Pretty much as soon as episode six begins, you get the feeling it will be a strong one; after an exposition-ladened introduction which makes sure all elements are aligned in the audiences mind, they infer that although the suspect list is large, they are slowly but surely narrowing down the field, crafting an intensity almost immediately. While the audience know of the forthcoming reveal regarding Katie's relationship with one of the main suspects, the way it plays out is absorbing; the reaction from Miller and Hardy in particular is feverish, with the sudden realisation of the implications her dishonesty may have in the court case echoing back to Danny's case extraordinarily, with all three actors delivering. Miller's unfolding anger later in the episode towards Katie's speedy path to success beautifully uncovers this new side to Elle we are seeing more of, with Olivia Colman passionate deconstruction of her self-entitlement both thrilling and uncomfortable to view. Colman receives another chance to shine, with a confrontation between her and Tom over his porn obsession, in a storyline that still feels important to the plot despite the supposed end-point it appears to reach. Beth's vehement towards a possible victim and her shrinking silence is captivating, once again depicting Jodie Whittaker's brilliance and control, while Trish's sharpness towards Cath reveals a new side to her character, with the writer's having us question whether this has been deep inside of her, somewhat bitchy and scathing all along, or whether it is simply the consequence of such a life-changing event in your life. Tonight's terrific script brings this notion to the forefront, but has anyone else noticed a slight diminishing likability to her character? It seems purposeful and while we unconditionally root for her perpetrator to be caught, a slightly nasty side seems to be emerging from her over the previous few weeks... Hmmm. Following the press conference, a fire seems to have been set under many of the suspects, included in a brilliant montage of the main players, and I can only hope the brilliance of this episode catapults the series forward, hoping that the remaining two episodes continue the fierce momentum it has built up over this sublime hour. For all the darkness it builds up though, the script writers remember to bring us the humour that makes the central duo so enjoyable to watch, summed up this week in Miller's 'bollocking'.
Mark Latimer's quest to avenge Joe Miller came to a head this week in the episode's most touching moments, showing the fragility of each of the men for very similar reasons (losing their loved ones), despite the very different actions that lead them to it. It's brilliant that the show, while showing the toxicity of masculinity in one storyline, can then demonstrate the frailty of them elsewhere, wonderfully utilising opposing representations so efficiently and effectively. I've continually remarked how much Andrew Buchan has impressed me (this season more so than ever) but nothing could have prepared me for tonight's masterclass - from those opening moments, so clearly a dream but so harrowing nonetheless, to the phone call that evokes memories of Danny atop of the cliff in season one and that haunting, powerful final shot of a man reduced to desperation and resolution - is utterly extraordinary. Both Buchan and the director manage to sell every single moment of his pain and subsequent collapse, with that lingering final shot so painful to witness. This season's career-defining performance from the talented actor is sensational, completely and utterly shattering your emotional wellbeing and leaving the week ahead until the aftermath and fallout almost unbearable. Heartbreaking, agonising and heart-wrenching, I'm beginning the campaign for (at least) a BAFTA nomination for Buchan after tonight's episode.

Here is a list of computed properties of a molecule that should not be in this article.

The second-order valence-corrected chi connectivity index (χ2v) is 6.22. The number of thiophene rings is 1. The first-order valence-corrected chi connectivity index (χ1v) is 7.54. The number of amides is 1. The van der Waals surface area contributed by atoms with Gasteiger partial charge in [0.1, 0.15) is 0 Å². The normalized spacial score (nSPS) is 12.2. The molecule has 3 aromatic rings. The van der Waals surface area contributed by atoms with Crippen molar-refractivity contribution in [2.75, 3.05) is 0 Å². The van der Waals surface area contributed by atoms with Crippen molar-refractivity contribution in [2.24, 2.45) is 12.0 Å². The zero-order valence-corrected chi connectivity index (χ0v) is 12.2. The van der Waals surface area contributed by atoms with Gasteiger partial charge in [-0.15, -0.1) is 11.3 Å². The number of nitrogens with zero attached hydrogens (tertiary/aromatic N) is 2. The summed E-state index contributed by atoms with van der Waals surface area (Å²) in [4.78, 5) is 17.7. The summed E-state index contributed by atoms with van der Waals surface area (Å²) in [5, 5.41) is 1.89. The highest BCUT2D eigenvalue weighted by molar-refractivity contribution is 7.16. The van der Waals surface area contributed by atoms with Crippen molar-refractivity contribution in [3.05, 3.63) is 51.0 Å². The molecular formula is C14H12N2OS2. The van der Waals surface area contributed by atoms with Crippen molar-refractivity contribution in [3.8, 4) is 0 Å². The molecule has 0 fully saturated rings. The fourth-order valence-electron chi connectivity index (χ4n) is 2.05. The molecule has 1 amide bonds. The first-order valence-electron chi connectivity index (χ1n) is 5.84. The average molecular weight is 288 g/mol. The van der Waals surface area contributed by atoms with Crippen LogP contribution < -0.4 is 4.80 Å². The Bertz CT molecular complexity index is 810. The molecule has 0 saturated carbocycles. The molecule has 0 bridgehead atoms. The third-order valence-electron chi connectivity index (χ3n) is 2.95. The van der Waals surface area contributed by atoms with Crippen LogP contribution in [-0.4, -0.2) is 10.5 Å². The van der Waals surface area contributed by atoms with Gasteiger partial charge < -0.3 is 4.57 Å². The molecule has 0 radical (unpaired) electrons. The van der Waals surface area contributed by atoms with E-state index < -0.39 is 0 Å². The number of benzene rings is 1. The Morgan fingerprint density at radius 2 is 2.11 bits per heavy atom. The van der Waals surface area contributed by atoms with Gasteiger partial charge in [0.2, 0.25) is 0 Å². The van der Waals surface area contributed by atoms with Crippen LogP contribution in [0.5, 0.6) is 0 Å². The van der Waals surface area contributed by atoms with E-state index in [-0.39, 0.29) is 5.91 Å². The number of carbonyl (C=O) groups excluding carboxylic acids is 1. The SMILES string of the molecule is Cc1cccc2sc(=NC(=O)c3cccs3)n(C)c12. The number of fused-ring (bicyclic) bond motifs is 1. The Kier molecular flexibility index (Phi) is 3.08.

The only slight weakness of the episode though is the decision to place Ed Burnett as a prime suspect so close (but so far) from the end - in terms of representation, I'm pretty sure they won't have the only notable black man in Broadchurch as the town's serial rapist, so it seems like a damn obvious red herring to throw in so close to the end. That said, the unfolding investigation surrounding his character in no less compelling and will be just as interesting to see how he is pardoned or excused from the investigation after the mounting evidence against him. On the whole though, Broadchurch's beauty shines once again this week, including some excellent camera work (again, that final shot will not leave me for WEEKS) and scenery, with a more notable use of Olafur Arnald's mesmerising score recapturing its power after fading slightly over the previous few weeks.